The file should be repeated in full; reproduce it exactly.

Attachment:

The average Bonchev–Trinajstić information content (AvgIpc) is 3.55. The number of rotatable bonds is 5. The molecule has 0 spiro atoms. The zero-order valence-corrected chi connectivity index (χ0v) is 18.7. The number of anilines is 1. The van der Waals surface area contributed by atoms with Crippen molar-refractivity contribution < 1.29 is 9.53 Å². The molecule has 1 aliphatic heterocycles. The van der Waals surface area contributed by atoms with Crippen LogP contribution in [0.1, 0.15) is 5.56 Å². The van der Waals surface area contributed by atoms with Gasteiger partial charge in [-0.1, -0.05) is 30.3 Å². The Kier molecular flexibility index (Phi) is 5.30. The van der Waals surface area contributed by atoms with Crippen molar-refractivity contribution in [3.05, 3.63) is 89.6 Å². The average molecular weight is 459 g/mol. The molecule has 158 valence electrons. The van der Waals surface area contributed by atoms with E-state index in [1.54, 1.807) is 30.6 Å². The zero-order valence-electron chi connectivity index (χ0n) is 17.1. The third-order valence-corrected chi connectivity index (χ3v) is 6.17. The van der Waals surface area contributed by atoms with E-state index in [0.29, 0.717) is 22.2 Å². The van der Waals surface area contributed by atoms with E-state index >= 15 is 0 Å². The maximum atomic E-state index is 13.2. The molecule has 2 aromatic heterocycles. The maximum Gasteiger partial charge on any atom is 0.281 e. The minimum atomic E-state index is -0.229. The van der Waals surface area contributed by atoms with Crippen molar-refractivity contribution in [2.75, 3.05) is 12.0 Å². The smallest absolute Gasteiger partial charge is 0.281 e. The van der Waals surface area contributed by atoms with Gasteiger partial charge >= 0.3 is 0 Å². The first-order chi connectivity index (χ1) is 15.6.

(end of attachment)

The average Bonchev–Trinajstić information content (AvgIpc) is 3.55. The number of rotatable bonds is 5. The molecule has 0 spiro atoms. The zero-order valence-corrected chi connectivity index (χ0v) is 18.7. The number of anilines is 1. The van der Waals surface area contributed by atoms with Crippen molar-refractivity contribution < 1.29 is 9.53 Å². The molecule has 1 aliphatic heterocycles. The van der Waals surface area contributed by atoms with Crippen LogP contribution in [0.1, 0.15) is 5.56 Å². The van der Waals surface area contributed by atoms with Gasteiger partial charge in [-0.1, -0.05) is 30.3 Å². The Kier molecular flexibility index (Phi) is 5.30. The van der Waals surface area contributed by atoms with Crippen molar-refractivity contribution in [3.05, 3.63) is 89.6 Å². The average molecular weight is 459 g/mol. The molecule has 158 valence electrons. The van der Waals surface area contributed by atoms with E-state index in [1.54, 1.807) is 30.6 Å². The zero-order valence-electron chi connectivity index (χ0n) is 17.1. The third-order valence-corrected chi connectivity index (χ3v) is 6.17. The van der Waals surface area contributed by atoms with E-state index in [0.29, 0.717) is 22.2 Å². The van der Waals surface area contributed by atoms with E-state index >= 15 is 0 Å². The maximum atomic E-state index is 13.2. The molecule has 2 aromatic heterocycles. The maximum Gasteiger partial charge on any atom is 0.281 e. The minimum atomic E-state index is -0.229. The van der Waals surface area contributed by atoms with Crippen molar-refractivity contribution in [2.75, 3.05) is 12.0 Å². The smallest absolute Gasteiger partial charge is 0.281 e. The van der Waals surface area contributed by atoms with Gasteiger partial charge >= 0.3 is 0 Å². The first-order chi connectivity index (χ1) is 15.6.